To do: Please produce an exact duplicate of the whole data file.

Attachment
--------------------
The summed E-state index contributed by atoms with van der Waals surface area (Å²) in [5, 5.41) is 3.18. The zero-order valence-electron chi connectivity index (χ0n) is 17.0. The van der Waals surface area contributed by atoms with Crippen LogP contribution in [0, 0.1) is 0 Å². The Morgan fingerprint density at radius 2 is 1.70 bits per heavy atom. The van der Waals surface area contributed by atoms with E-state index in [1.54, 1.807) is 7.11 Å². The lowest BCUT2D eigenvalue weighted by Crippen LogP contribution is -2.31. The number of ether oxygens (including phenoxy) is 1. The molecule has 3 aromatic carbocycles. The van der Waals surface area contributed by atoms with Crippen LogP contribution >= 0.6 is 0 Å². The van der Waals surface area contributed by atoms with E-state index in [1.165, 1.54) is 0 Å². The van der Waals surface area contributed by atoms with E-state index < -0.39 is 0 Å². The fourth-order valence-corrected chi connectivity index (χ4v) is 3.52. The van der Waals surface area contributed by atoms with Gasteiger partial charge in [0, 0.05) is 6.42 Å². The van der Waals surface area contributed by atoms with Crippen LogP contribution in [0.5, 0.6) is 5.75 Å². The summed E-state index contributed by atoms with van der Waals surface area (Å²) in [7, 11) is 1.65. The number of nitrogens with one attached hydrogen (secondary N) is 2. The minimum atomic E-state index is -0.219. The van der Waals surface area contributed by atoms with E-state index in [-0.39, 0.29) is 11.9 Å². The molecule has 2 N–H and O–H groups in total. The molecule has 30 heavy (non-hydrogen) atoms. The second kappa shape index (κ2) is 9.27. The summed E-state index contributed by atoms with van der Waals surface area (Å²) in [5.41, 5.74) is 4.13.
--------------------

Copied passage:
The summed E-state index contributed by atoms with van der Waals surface area (Å²) in [5, 5.41) is 3.18. The zero-order valence-electron chi connectivity index (χ0n) is 17.0. The van der Waals surface area contributed by atoms with Crippen LogP contribution in [0, 0.1) is 0 Å². The Morgan fingerprint density at radius 2 is 1.70 bits per heavy atom. The van der Waals surface area contributed by atoms with E-state index in [1.54, 1.807) is 7.11 Å². The lowest BCUT2D eigenvalue weighted by Crippen LogP contribution is -2.31. The number of ether oxygens (including phenoxy) is 1. The molecule has 3 aromatic carbocycles. The van der Waals surface area contributed by atoms with Crippen LogP contribution >= 0.6 is 0 Å². The van der Waals surface area contributed by atoms with E-state index in [1.165, 1.54) is 0 Å². The van der Waals surface area contributed by atoms with E-state index < -0.39 is 0 Å². The fourth-order valence-corrected chi connectivity index (χ4v) is 3.52. The van der Waals surface area contributed by atoms with Gasteiger partial charge in [0, 0.05) is 6.42 Å². The van der Waals surface area contributed by atoms with Crippen LogP contribution in [0.5, 0.6) is 5.75 Å². The summed E-state index contributed by atoms with van der Waals surface area (Å²) in [7, 11) is 1.65. The number of nitrogens with one attached hydrogen (secondary N) is 2. The minimum atomic E-state index is -0.219. The van der Waals surface area contributed by atoms with E-state index in [-0.39, 0.29) is 11.9 Å². The molecule has 2 N–H and O–H groups in total. The molecule has 30 heavy (non-hydrogen) atoms. The second kappa shape index (κ2) is 9.27. The summed E-state index contributed by atoms with van der Waals surface area (Å²) in [5.41, 5.74) is 4.13.